What are the GDPR fines?


The GDPR allows the data protection authorities in each country to issue sanctions and fines to organizations it finds in violation. The maximum penalty is €20 million or 4% of global revenue, whichever is higher. Data protection authorities can also issue sanctions, such as bans on data processing or public reprimands.




How do I comply with the GDPR?


Organizations can comply with the GDPR by implementing technical and operational safeguards to protect personal data they control. The first step is to conduct a GDPR assessment to determine what personal data they control, where it is located, and how it is secured. They must also adhere to the privacy principles outlined in the GDPR, such as obtaining consent and ensuring data portability. You may also be required to appoint a Data Protection Officer and update your privacy notice, among other organizational measures.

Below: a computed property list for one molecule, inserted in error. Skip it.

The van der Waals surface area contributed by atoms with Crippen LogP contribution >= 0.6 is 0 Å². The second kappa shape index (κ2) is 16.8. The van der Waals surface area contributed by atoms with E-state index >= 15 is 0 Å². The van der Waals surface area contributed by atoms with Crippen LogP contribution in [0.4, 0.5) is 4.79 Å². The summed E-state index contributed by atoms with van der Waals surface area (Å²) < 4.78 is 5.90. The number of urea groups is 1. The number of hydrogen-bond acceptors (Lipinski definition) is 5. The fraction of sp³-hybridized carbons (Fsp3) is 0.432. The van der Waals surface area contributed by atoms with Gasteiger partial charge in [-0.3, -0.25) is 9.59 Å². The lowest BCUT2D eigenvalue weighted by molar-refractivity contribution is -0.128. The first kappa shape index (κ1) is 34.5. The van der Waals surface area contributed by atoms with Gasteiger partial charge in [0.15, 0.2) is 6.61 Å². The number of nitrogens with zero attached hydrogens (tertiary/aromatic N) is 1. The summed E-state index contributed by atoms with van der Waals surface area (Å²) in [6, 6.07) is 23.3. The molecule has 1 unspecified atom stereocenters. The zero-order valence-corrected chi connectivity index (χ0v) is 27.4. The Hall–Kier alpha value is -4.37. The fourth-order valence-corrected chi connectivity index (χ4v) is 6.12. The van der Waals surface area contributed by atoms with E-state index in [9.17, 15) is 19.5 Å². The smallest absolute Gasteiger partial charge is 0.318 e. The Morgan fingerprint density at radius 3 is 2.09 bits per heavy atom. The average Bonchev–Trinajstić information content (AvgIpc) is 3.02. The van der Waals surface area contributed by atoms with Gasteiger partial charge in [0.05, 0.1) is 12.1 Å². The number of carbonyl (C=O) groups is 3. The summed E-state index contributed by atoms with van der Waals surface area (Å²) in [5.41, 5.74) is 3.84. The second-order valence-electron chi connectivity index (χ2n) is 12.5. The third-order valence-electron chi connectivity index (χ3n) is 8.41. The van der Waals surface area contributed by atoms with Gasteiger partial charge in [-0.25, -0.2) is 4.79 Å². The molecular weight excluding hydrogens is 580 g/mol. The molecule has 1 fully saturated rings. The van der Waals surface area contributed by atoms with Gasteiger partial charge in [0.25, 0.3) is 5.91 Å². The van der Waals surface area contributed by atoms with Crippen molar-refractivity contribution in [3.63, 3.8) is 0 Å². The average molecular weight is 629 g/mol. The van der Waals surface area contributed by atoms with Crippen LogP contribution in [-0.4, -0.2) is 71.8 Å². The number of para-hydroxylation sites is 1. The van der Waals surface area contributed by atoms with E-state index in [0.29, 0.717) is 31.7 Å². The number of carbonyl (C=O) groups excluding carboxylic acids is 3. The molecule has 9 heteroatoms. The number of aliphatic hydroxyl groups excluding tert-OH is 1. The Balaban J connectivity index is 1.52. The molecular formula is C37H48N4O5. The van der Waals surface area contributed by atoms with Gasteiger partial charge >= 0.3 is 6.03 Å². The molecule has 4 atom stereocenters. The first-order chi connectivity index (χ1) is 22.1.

What is a Data Protection Officer?


A Data Protection Officer (DPO) is an employee within your organization who is responsible for understanding the GDPR and ensuring your organization’s compliance. The DPO is the main point of contact for the data protection authority. Typically, the DPO has knowledge of both information technology and law.




Does the GDPR require encryption?


The GDPR requires organizations to implement “appropriate technical and organizational measures” to secure personal data and provides a short list of options for doing so, including encryption. In many cases, encryption is the most feasible method of securing personal data. For instance, if you regularly send emails within your organization that contain personal information, it may be more efficient to use an encrypted email service than to anonymize the information each time.